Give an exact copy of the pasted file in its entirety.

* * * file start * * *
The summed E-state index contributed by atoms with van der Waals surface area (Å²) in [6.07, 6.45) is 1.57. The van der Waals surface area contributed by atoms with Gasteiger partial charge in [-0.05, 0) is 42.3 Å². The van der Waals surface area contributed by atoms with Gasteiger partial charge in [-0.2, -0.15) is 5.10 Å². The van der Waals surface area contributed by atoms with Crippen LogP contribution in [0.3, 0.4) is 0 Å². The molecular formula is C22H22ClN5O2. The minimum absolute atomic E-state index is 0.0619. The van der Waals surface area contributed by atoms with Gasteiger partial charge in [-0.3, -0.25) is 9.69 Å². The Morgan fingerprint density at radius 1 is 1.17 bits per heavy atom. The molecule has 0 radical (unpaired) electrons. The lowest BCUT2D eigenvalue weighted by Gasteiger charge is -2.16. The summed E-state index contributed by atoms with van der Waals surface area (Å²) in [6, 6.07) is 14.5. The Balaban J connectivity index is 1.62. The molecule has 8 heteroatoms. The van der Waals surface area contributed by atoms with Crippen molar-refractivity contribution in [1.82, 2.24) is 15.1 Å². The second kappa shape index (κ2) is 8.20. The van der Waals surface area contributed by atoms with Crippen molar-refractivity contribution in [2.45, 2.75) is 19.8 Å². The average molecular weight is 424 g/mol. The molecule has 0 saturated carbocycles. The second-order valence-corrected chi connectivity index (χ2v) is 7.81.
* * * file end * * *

The summed E-state index contributed by atoms with van der Waals surface area (Å²) in [6.07, 6.45) is 1.57. The van der Waals surface area contributed by atoms with Gasteiger partial charge in [-0.05, 0) is 42.3 Å². The van der Waals surface area contributed by atoms with Gasteiger partial charge in [-0.2, -0.15) is 5.10 Å². The van der Waals surface area contributed by atoms with Crippen LogP contribution in [0.3, 0.4) is 0 Å². The molecular formula is C22H22ClN5O2. The minimum absolute atomic E-state index is 0.0619. The van der Waals surface area contributed by atoms with Gasteiger partial charge in [-0.3, -0.25) is 9.69 Å². The Morgan fingerprint density at radius 1 is 1.17 bits per heavy atom. The molecule has 0 radical (unpaired) electrons. The lowest BCUT2D eigenvalue weighted by Gasteiger charge is -2.16. The summed E-state index contributed by atoms with van der Waals surface area (Å²) in [6, 6.07) is 14.5. The Balaban J connectivity index is 1.62. The molecule has 8 heteroatoms. The van der Waals surface area contributed by atoms with Crippen molar-refractivity contribution in [1.82, 2.24) is 15.1 Å². The second kappa shape index (κ2) is 8.20. The van der Waals surface area contributed by atoms with Crippen molar-refractivity contribution in [2.45, 2.75) is 19.8 Å². The average molecular weight is 424 g/mol. The molecule has 0 saturated carbocycles. The second-order valence-corrected chi connectivity index (χ2v) is 7.81.